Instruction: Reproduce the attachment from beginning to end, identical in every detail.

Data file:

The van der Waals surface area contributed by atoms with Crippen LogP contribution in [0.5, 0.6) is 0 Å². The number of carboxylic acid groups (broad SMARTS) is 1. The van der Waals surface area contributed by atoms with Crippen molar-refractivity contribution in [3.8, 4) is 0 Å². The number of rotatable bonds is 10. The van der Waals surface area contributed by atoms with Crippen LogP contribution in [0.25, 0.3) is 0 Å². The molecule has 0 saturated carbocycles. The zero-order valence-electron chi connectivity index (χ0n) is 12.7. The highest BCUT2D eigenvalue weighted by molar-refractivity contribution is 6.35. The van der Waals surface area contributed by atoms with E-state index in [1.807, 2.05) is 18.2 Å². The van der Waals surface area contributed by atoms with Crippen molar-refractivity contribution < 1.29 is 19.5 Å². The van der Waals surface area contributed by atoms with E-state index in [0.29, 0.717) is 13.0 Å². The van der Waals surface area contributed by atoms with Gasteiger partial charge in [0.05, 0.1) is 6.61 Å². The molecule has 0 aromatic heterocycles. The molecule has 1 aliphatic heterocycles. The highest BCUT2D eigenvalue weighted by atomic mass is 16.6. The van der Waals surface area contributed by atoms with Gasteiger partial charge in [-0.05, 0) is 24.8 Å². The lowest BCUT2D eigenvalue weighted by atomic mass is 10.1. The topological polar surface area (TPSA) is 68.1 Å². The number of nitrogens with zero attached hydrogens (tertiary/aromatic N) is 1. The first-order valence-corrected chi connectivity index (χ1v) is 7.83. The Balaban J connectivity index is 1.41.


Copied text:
The van der Waals surface area contributed by atoms with Crippen LogP contribution in [0.5, 0.6) is 0 Å². The number of carboxylic acid groups (broad SMARTS) is 1. The van der Waals surface area contributed by atoms with Crippen molar-refractivity contribution in [3.8, 4) is 0 Å². The number of rotatable bonds is 10. The van der Waals surface area contributed by atoms with Crippen LogP contribution in [0.25, 0.3) is 0 Å². The molecule has 0 saturated carbocycles. The zero-order valence-electron chi connectivity index (χ0n) is 12.7. The highest BCUT2D eigenvalue weighted by molar-refractivity contribution is 6.35. The van der Waals surface area contributed by atoms with E-state index in [1.807, 2.05) is 18.2 Å². The van der Waals surface area contributed by atoms with Crippen molar-refractivity contribution < 1.29 is 19.5 Å². The van der Waals surface area contributed by atoms with E-state index in [0.29, 0.717) is 13.0 Å². The van der Waals surface area contributed by atoms with Gasteiger partial charge in [0.05, 0.1) is 6.61 Å². The molecule has 0 aromatic heterocycles. The molecule has 1 aliphatic heterocycles. The highest BCUT2D eigenvalue weighted by atomic mass is 16.6. The van der Waals surface area contributed by atoms with Gasteiger partial charge in [-0.05, 0) is 24.8 Å². The lowest BCUT2D eigenvalue weighted by atomic mass is 10.1. The topological polar surface area (TPSA) is 68.1 Å². The number of nitrogens with zero attached hydrogens (tertiary/aromatic N) is 1. The first-order valence-corrected chi connectivity index (χ1v) is 7.83. The Balaban J connectivity index is 1.41.